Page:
Apparently, God’s throne room is a cluster of stars and even has a name. NASA has a picture of the cluster of stars that I’ve copied below here. This cluster holds our Milky Way Galaxy together and time slows down there. When you apply Einstein’s theory of relativity, a day in heaven is equivalent to a thousand years on earth. And that is how it is there, in heaven.
‘That’s because time varies based on velocity, energy, and mass (gravity). Let’s take mass (gravity). According to Einstein’s theory of relativity, as gravity increases, time slows down.’ Time moves more quickly for someone in a low gravity environment than it does for someone in a high gravity environment.
This may explain why time moves slower in God’s throne room, again. The Lord dwells where gravity is high relative to that on earth. We know that His throne is in a ‘star cluster’ containing many large stars, something which would create massive gravity and slow it down perhaps to where a day is ‘equivalent to a thousand years.’
Abraham 3:2 reads: “And I saw the stars, that they were very great, and that one of them was nearest unto the throne of God: and there were many great ones which were near unto it.” The name of the one nearest to God’s throne is Kolob. Abraham tells us that Kolob “govern[s] all those [worlds] which belong to the same order as that upon which [Abraham] standest.”
Kolob could be at the center of our galaxy. The gravitational pull created by this cluster of huge stars (along with gravity from dark matter) holds our galaxy together and keeps the outer rims (where we are) from flying off into the intergalactic space.
The massive gravity in that cluster would slow down time, perhaps to the point where one day equaled a thousand years on earth. The Book of Abraham was canonized by the Church of Jesus Christ of Latter-day Saints in 1880.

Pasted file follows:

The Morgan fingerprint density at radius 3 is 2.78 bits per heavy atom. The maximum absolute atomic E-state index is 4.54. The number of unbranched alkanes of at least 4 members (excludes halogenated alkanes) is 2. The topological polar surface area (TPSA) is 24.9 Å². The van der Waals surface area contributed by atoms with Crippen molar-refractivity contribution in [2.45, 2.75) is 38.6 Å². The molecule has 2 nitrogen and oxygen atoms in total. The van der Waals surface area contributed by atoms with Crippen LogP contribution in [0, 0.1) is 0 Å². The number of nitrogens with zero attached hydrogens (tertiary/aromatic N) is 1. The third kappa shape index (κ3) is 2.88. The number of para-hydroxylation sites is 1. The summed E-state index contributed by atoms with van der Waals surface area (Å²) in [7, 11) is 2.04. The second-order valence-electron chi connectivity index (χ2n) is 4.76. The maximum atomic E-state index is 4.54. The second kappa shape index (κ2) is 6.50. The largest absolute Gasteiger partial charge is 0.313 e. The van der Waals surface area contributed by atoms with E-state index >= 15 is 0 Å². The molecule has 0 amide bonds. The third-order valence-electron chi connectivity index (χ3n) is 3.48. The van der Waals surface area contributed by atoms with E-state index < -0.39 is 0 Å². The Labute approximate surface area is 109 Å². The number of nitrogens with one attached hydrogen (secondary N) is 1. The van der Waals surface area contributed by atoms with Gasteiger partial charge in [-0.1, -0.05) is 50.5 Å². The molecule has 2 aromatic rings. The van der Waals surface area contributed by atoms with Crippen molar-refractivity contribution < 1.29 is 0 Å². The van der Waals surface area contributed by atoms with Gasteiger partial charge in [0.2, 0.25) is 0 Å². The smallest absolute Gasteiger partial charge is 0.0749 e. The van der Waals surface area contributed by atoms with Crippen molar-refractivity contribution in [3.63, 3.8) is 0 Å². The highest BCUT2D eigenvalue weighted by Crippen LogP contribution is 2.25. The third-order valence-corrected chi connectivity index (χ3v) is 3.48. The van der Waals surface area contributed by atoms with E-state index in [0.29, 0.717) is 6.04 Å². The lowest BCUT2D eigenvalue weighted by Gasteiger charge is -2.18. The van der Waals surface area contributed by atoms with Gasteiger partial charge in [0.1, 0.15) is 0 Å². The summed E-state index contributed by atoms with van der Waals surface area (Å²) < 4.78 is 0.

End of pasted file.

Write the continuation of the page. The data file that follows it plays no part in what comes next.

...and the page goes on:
Zina Hermez authored the best-selling book, “Not Without God: A Story of Survival.” Her stories have been featured in various guest articles, medical journals, magazines, newsletters, and over 250 of her own blog articles. As an educator for more than twenty years, she’s had the privilege of working with thousands of students from different backgrounds and parts of the world. Her upcoming book, “Not Without God: Hope In the Storm” will be out later this year. Her writing endeavors earned her an invitation to speak at the Harvard Faculty Club’s “Business Expert Forum.” Zina’s goal is to help others overcome adversity, and she strives to do what she longs to–help other people. She’s appeared in Christianity Today, the Southern Writers magazine, and Suite T blog among other places. Socializing with friends, taking business trips, listening to music, and meeting new people are among her hobbies. You can connect with her on Facebook, Instagram, Linked In, or Twitter.